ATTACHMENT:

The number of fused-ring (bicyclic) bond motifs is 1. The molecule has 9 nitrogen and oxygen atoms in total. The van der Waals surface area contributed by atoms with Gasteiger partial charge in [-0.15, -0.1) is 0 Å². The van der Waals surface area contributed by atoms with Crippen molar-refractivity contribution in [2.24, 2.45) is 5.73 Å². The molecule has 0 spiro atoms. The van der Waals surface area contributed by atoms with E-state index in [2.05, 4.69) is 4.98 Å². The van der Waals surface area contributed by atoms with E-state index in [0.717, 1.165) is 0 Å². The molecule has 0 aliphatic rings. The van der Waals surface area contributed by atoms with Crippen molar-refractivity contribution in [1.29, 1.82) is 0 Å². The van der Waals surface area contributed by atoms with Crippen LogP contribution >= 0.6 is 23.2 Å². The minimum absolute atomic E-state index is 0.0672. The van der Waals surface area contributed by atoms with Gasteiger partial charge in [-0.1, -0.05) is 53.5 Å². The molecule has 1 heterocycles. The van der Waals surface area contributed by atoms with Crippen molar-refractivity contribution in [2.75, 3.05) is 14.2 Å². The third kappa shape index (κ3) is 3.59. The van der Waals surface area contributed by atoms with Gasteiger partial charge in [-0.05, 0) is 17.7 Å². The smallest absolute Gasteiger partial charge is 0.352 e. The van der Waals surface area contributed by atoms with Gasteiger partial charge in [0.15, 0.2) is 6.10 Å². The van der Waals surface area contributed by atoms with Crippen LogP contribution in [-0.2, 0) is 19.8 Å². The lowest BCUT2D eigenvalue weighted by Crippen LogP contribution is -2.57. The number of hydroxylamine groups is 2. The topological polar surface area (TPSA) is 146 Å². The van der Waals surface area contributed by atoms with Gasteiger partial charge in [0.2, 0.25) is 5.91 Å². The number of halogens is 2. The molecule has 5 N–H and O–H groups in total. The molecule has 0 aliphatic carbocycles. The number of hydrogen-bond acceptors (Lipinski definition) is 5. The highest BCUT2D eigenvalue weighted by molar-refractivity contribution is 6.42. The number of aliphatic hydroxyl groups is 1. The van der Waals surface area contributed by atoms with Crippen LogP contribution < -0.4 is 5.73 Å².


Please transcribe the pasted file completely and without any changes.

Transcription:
The number of fused-ring (bicyclic) bond motifs is 1. The molecule has 9 nitrogen and oxygen atoms in total. The van der Waals surface area contributed by atoms with Gasteiger partial charge in [-0.15, -0.1) is 0 Å². The van der Waals surface area contributed by atoms with Crippen molar-refractivity contribution in [2.24, 2.45) is 5.73 Å². The molecule has 0 spiro atoms. The van der Waals surface area contributed by atoms with E-state index in [2.05, 4.69) is 4.98 Å². The van der Waals surface area contributed by atoms with E-state index in [0.717, 1.165) is 0 Å². The molecule has 0 aliphatic rings. The van der Waals surface area contributed by atoms with Crippen molar-refractivity contribution in [1.29, 1.82) is 0 Å². The van der Waals surface area contributed by atoms with Crippen LogP contribution >= 0.6 is 23.2 Å². The minimum absolute atomic E-state index is 0.0672. The van der Waals surface area contributed by atoms with Gasteiger partial charge in [-0.1, -0.05) is 53.5 Å². The molecule has 1 heterocycles. The van der Waals surface area contributed by atoms with Crippen molar-refractivity contribution in [2.75, 3.05) is 14.2 Å². The third kappa shape index (κ3) is 3.59. The van der Waals surface area contributed by atoms with Gasteiger partial charge in [-0.05, 0) is 17.7 Å². The smallest absolute Gasteiger partial charge is 0.352 e. The van der Waals surface area contributed by atoms with Gasteiger partial charge in [0.15, 0.2) is 6.10 Å². The van der Waals surface area contributed by atoms with Crippen LogP contribution in [-0.2, 0) is 19.8 Å². The lowest BCUT2D eigenvalue weighted by Crippen LogP contribution is -2.57. The number of hydroxylamine groups is 2. The topological polar surface area (TPSA) is 146 Å². The van der Waals surface area contributed by atoms with Gasteiger partial charge in [0.2, 0.25) is 5.91 Å². The number of halogens is 2. The molecule has 5 N–H and O–H groups in total. The molecule has 0 aliphatic carbocycles. The number of hydrogen-bond acceptors (Lipinski definition) is 5. The highest BCUT2D eigenvalue weighted by molar-refractivity contribution is 6.42. The number of aliphatic hydroxyl groups is 1. The van der Waals surface area contributed by atoms with Crippen LogP contribution < -0.4 is 5.73 Å².